Initial Exchange Offering: Fresh Face for ICO or True Novelty?
Recent IEO of Fetch.AI Token (FET) was over in ‘about 10 seconds’ with 600 % price rush and $6M raised. Initial exchange offering or IEO seems to appear as one of the hottest trend of crypto in 2019. Swap.online explains whether it is really something game-changing and which other tendencies of 2019 it correlate with.
Initial Exchange Offering is the scheme of initial offering of cryptographic asset. Within the framework of classic ICO, the crypto is sent to the issuer of token to the specific address (most commonly, in Ethereum network for ERC-20 tokens). This address is specified on the project site. Usually, there are some stages of tokensale (‘early birds’ sale, pre-sale, private sale etc.) and the token price grows from stage to stage. Also, there is list of private important investors, ‘white list’, the members of which enjoy the privileges of special offers.
The IEO is quite another matter.
The IEO team sells the tokens on the exchanges from the very first day of offering. So, the exchange instead of the issuer is a counterparty for the buyer. The price for token is market-driven and is not announced by the issuer. Neither ‘white-lists’ nor stages of sale with different prices are envisaged. As a result, the purchasing of the new project’s token is quite similar with the ‘old’ tokens.
IEO or ICO?
In a word, IEO is much safer for the purchaser and much harder for the team than the ICO.
With the significant reputational risk, cryptocurrency exchanges are strongly incentivized to check the token issuer and analyze the quality of their offering. As a consequence, IEO exchanges develop a fiduciary relationship with token buyers as they perform the due diligence that institutional investors traditionally heavily invest in. Given the prevalence of fraud in the ICO world, this is a huge benefit for token buyers that purchase IEOs from reputable cryptocurrency exchanges.
There are also advantages to exchanges that complete successful IEOs. This advantage is access to new and, potentially, exclusive markets depending on the negotiating power of the exchange.
Finally, there are some obvious advantages of IEO for the teams-issuers. From the very first day of offering, they get the access to audience already addressed by the exchange. The teams are also got out of troubles with payment infrastructure as all the proceedings are conducted by the exchanges’ means.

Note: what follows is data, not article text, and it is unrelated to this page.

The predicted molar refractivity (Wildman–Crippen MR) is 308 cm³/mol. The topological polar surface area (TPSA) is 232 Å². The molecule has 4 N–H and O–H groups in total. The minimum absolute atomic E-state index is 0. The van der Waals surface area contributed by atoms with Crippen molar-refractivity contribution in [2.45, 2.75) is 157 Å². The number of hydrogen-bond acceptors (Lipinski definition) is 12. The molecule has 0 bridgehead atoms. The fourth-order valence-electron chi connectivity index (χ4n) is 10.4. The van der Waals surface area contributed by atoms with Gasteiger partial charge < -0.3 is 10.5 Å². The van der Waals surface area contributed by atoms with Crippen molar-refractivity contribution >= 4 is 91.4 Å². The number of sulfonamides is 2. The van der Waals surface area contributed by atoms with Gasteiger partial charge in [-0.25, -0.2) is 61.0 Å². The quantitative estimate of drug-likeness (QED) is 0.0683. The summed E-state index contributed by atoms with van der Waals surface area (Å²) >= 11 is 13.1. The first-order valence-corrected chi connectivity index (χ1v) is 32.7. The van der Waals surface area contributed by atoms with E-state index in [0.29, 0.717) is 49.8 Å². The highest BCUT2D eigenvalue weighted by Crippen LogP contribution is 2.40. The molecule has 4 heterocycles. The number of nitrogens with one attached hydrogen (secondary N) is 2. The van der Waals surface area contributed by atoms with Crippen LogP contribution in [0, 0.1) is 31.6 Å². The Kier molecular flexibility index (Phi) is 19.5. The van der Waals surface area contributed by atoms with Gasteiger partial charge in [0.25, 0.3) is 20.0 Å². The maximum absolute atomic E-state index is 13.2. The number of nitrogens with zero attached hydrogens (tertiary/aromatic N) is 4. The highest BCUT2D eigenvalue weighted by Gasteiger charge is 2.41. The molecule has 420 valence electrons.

By the way, the IEO scheme represents some disadvantages for teams.
This type of offering is rather costly, as the offering fee amount starts from 20 BTC in the South Korea.
Also, the marketplace may require a certain percentage of the total amount of funds raised. Finally, assuming the security risks, the exchanges impose severe compliance procedures putting projects, teams, investors, their business and marketing activities under the microscope.
Brief History of IEO
For the first time, this scheme was used in far December 2017 for the offerings of BREAD (ERC-20: BRD) and Gifto (ERC-20: GIFTO). These tokens were disseminated via Binance Launchpad, the platform by the well-known centralized exchange, Binance. There’s one interesting thing: the term ‘IEO’ wasn’t used; both offerings were called ‘the fastest ICOs’.
The first one lasted four minutes, the second one — minute and a half.
The term itself started making the rounds in Summer, 2018 in lockstep with the growing interest to STOs, Security Token Offerings. Thus, the STOs and IEOs should be considered as two facets of one process — the aspiration to combat the vulnerabilities of ICOs. The exchange in the IEOs and the regulator in the STOs play the same role as them both eliminate the lack of trust between investor and the project team.
In December, 2018, the South Korean Blockchain Association published the guideline for the IEOs in this country. It consists of 166 points which the IEO participants are to comply with. It resulted in the new stage of interest to initial exchange offerings due to the PR-activity of the Binance exchange promoting Binance Launchpad.
So, we see one more attempt to regulate the coin offering anarchy. Well, maybe the exchanges, not the governments, will be the best regulators…